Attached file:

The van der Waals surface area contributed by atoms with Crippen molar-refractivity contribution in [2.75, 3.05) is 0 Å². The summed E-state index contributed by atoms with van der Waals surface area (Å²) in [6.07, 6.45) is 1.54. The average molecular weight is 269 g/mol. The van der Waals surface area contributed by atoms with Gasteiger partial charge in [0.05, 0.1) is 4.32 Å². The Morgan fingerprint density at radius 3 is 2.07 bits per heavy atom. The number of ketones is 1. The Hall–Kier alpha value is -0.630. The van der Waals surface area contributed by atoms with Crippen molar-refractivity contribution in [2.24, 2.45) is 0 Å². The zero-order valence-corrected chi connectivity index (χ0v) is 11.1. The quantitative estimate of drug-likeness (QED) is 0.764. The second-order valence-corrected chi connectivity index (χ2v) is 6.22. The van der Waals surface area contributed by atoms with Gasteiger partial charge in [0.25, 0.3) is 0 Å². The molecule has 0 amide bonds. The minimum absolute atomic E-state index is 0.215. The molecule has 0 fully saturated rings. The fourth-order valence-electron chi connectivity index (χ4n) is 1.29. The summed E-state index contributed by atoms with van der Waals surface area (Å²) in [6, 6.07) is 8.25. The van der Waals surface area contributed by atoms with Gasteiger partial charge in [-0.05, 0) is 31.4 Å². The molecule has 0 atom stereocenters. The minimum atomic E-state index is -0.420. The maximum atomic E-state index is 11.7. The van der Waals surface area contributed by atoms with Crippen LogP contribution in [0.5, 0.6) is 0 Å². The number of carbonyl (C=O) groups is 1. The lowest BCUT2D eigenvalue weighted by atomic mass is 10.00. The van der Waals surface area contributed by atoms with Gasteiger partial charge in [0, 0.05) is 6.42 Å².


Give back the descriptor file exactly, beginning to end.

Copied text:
The van der Waals surface area contributed by atoms with Crippen molar-refractivity contribution in [2.75, 3.05) is 0 Å². The summed E-state index contributed by atoms with van der Waals surface area (Å²) in [6.07, 6.45) is 1.54. The average molecular weight is 269 g/mol. The van der Waals surface area contributed by atoms with Gasteiger partial charge in [0.05, 0.1) is 4.32 Å². The Morgan fingerprint density at radius 3 is 2.07 bits per heavy atom. The number of ketones is 1. The Hall–Kier alpha value is -0.630. The van der Waals surface area contributed by atoms with Crippen molar-refractivity contribution in [2.24, 2.45) is 0 Å². The zero-order valence-corrected chi connectivity index (χ0v) is 11.1. The quantitative estimate of drug-likeness (QED) is 0.764. The second-order valence-corrected chi connectivity index (χ2v) is 6.22. The van der Waals surface area contributed by atoms with Gasteiger partial charge in [0.25, 0.3) is 0 Å². The molecule has 0 amide bonds. The minimum absolute atomic E-state index is 0.215. The molecule has 0 fully saturated rings. The fourth-order valence-electron chi connectivity index (χ4n) is 1.29. The summed E-state index contributed by atoms with van der Waals surface area (Å²) in [6, 6.07) is 8.25. The van der Waals surface area contributed by atoms with Gasteiger partial charge in [-0.05, 0) is 31.4 Å². The molecule has 0 atom stereocenters. The minimum atomic E-state index is -0.420. The maximum atomic E-state index is 11.7. The van der Waals surface area contributed by atoms with Crippen LogP contribution in [0.5, 0.6) is 0 Å². The number of carbonyl (C=O) groups is 1. The lowest BCUT2D eigenvalue weighted by atomic mass is 10.00. The van der Waals surface area contributed by atoms with Gasteiger partial charge in [0, 0.05) is 6.42 Å².